Three weeks ago, 35-year-old tennis champion Peng Shuai went missing from the public eye after alleging sexual assault against the former vice-premier of China’s Politburo Standing Committee Zhang Gaoli.
In early November, Peng took to her social media to share her experiences with Zhang Gaoli, one of China’s most influential figures after President Xi Jinping. In one of China’s most resounding #MeToo events, Peng wrote that around the time Zhang stepped down from his position as vice-premier under Xi, he began coercing her into a sexual relationship at his home.
Within 34 short minutes, Peng’s post was censored and hidden behind search word blocks and thorough erasing practices. Shortly after sharing her story, Peng disappeared from the public eye for close to three weeks.
The hashtag #WhereIsPengShuai quickly circulated to raise awareness about Peng Shuai’s disappearance, with tennis champions including Serena Williams, Novak Djokovic, and Naomi Osaka directing attention to Peng and her well-being.
This past weekend of November 20th, new media featuring Peng were released by journalists of the Chinese state. They show Peng at a local children’s tennis tournament and at a Beijing restaurant, but many local and international organizations still express concern for the safety of the tennis star. While these videos show Peng’s physical safety, the Women’s Tennis Association (WTA), among other organizations, claim it’s still uncertain whether Peng is operating of her own accord or is being coerced.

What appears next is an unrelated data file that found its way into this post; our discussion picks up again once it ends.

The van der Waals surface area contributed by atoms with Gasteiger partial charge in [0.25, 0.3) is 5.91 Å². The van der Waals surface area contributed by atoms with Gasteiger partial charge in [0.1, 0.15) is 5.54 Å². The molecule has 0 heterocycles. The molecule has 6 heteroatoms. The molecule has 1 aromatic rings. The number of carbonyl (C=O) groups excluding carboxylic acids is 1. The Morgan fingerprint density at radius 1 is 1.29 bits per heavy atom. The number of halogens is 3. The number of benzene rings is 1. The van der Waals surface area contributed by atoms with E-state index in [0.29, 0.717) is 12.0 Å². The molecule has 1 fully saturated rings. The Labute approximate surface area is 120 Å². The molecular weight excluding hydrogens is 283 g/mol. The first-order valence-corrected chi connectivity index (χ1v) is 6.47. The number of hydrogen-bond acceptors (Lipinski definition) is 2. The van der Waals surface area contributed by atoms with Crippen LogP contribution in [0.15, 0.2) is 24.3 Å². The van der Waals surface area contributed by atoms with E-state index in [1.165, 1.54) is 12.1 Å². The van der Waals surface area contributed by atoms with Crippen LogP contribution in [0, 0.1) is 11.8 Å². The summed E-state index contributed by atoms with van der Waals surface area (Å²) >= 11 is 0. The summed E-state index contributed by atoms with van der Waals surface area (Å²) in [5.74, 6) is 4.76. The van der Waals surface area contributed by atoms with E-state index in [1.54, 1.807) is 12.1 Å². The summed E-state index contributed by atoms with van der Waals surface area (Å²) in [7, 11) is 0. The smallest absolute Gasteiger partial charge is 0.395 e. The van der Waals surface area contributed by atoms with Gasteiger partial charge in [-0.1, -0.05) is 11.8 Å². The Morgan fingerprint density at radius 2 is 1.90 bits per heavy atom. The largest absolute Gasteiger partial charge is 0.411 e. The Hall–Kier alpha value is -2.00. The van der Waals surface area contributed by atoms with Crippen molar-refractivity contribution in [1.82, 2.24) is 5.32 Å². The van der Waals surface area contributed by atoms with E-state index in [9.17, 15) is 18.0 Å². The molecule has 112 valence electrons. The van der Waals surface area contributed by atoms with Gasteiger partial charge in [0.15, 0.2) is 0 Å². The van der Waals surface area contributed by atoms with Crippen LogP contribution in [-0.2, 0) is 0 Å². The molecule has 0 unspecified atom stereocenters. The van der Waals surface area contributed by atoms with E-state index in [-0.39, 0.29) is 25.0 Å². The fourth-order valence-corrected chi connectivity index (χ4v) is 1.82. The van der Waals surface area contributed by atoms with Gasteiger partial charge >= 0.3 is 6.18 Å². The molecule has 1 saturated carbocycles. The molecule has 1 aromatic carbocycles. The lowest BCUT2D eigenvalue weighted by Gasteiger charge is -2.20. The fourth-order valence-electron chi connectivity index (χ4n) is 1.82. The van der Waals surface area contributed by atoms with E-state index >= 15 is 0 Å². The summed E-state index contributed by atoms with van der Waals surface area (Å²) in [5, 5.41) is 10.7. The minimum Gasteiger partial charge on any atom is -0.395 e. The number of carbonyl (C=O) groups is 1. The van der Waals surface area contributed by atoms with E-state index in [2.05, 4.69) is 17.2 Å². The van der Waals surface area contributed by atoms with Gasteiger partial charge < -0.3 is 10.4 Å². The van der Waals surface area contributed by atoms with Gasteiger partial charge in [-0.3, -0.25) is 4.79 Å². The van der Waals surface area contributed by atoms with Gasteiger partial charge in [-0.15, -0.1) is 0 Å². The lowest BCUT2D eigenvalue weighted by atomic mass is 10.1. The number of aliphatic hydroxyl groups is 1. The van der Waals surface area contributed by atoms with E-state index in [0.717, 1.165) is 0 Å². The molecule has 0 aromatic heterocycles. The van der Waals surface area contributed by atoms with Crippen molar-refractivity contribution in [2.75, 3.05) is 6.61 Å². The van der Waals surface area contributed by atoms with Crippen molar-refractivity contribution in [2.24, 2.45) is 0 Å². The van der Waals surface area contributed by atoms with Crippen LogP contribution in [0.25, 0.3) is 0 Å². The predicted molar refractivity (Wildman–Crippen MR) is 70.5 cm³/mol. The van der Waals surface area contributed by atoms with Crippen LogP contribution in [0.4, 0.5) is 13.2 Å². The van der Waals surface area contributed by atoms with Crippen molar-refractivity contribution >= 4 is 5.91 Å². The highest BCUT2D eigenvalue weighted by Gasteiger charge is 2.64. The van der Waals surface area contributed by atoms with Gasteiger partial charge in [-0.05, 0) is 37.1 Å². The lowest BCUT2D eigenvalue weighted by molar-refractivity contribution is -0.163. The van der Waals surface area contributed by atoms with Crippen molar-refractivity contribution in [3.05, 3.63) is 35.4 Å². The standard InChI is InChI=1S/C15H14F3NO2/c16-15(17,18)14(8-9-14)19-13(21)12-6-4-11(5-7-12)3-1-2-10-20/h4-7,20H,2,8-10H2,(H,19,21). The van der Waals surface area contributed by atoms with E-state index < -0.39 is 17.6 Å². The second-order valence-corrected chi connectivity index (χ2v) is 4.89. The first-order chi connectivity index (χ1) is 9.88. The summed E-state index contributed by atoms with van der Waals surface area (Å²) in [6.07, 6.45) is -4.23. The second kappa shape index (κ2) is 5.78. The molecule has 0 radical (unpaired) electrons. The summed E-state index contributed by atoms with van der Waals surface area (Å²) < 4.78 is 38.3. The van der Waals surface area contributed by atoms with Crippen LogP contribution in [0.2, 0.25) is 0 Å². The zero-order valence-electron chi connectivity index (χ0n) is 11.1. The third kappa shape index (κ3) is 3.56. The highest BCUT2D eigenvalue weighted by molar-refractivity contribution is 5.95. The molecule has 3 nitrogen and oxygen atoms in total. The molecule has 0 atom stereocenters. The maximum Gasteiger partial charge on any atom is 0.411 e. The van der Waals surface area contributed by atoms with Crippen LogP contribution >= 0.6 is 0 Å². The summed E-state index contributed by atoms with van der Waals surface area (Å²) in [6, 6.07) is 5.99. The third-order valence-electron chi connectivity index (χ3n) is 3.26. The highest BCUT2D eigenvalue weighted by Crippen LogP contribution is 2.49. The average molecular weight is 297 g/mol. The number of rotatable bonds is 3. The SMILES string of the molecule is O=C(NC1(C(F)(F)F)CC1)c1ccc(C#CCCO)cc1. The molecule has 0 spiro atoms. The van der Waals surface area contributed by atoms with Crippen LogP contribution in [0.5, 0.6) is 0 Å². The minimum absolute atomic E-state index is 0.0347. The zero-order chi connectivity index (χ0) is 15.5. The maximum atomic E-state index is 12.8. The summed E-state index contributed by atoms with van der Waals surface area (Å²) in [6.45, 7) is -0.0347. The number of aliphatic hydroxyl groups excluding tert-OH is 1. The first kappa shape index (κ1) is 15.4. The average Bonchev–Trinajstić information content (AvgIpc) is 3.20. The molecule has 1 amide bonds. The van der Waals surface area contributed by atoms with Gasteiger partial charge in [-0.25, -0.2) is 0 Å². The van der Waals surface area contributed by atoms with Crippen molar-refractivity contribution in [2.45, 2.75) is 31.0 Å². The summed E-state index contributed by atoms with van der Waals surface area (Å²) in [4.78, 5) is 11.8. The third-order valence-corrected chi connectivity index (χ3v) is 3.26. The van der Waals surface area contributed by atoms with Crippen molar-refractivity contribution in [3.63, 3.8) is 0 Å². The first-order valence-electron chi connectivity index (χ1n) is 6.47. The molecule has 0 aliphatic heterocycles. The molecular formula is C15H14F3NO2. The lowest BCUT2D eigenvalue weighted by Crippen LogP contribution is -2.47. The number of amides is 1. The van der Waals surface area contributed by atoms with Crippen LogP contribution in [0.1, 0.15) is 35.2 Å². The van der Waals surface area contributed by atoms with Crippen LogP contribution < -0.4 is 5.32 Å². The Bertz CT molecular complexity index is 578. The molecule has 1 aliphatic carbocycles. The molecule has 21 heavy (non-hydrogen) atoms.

“This is bigger than the business,” Steve Simon, chair of WTA said. “Women need to be respected and not censored.”
Most recently, Peng was supposedly in attendance at a short videoconference with International Olympic Committee (IOC) members, including President Thomas Bach, in conversation about her recent well-being. While the precise date and time of the call remain unclear, the IOC reports “She explained that she is safe and well, living at her home in Beijing, but would like to have her privacy respected at this time.”
According to IOC chair of Athletes’ Commission Emma Terho, Peng appeared to be “relaxed,” and “doing fine” on the call.
In recent years, many women across China have come forward with their experiences of sexual assault and harassment. Most of these women experienced legal recourse, with the state attempting to quiet the potential subversive discourse.
This is not Peng’s first time challenging the state. In 2005, after extreme training with the Tianjin Tennis Team––China’s athletic competition program designed to produce world-class sports athletes––Peng alongside three other Chinese tennis players threatened to stop competing altogether if China kept withholding half of her earnings. This decision to, as people at the time called it, “fly solo” was only the beginning of her prolific and unapologetic tennis career.
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